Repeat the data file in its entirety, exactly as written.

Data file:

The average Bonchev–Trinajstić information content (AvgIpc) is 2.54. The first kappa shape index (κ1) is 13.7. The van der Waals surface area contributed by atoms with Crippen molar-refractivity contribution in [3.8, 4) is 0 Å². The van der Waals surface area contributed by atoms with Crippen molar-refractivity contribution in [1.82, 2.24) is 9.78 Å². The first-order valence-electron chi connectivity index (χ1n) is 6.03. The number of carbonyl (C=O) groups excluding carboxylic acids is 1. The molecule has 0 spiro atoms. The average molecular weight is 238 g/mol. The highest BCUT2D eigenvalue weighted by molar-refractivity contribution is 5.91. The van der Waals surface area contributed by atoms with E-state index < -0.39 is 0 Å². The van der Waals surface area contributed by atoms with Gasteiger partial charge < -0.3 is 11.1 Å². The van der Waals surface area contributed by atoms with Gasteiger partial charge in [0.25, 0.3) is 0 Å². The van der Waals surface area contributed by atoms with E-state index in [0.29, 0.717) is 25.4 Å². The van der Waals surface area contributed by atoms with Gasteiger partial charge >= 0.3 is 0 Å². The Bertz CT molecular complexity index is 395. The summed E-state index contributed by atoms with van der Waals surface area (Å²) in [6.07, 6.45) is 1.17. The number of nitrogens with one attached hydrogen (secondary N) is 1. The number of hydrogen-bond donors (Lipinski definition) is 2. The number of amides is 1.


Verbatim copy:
The average Bonchev–Trinajstić information content (AvgIpc) is 2.54. The first kappa shape index (κ1) is 13.7. The van der Waals surface area contributed by atoms with Crippen molar-refractivity contribution in [3.8, 4) is 0 Å². The van der Waals surface area contributed by atoms with Crippen molar-refractivity contribution in [1.82, 2.24) is 9.78 Å². The first-order valence-electron chi connectivity index (χ1n) is 6.03. The number of carbonyl (C=O) groups excluding carboxylic acids is 1. The molecule has 0 spiro atoms. The average molecular weight is 238 g/mol. The highest BCUT2D eigenvalue weighted by molar-refractivity contribution is 5.91. The van der Waals surface area contributed by atoms with E-state index < -0.39 is 0 Å². The van der Waals surface area contributed by atoms with Gasteiger partial charge < -0.3 is 11.1 Å². The van der Waals surface area contributed by atoms with Gasteiger partial charge in [0.25, 0.3) is 0 Å². The van der Waals surface area contributed by atoms with E-state index in [0.29, 0.717) is 25.4 Å². The van der Waals surface area contributed by atoms with Gasteiger partial charge >= 0.3 is 0 Å². The Bertz CT molecular complexity index is 395. The summed E-state index contributed by atoms with van der Waals surface area (Å²) in [6.07, 6.45) is 1.17. The number of nitrogens with one attached hydrogen (secondary N) is 1. The number of hydrogen-bond donors (Lipinski definition) is 2. The number of amides is 1.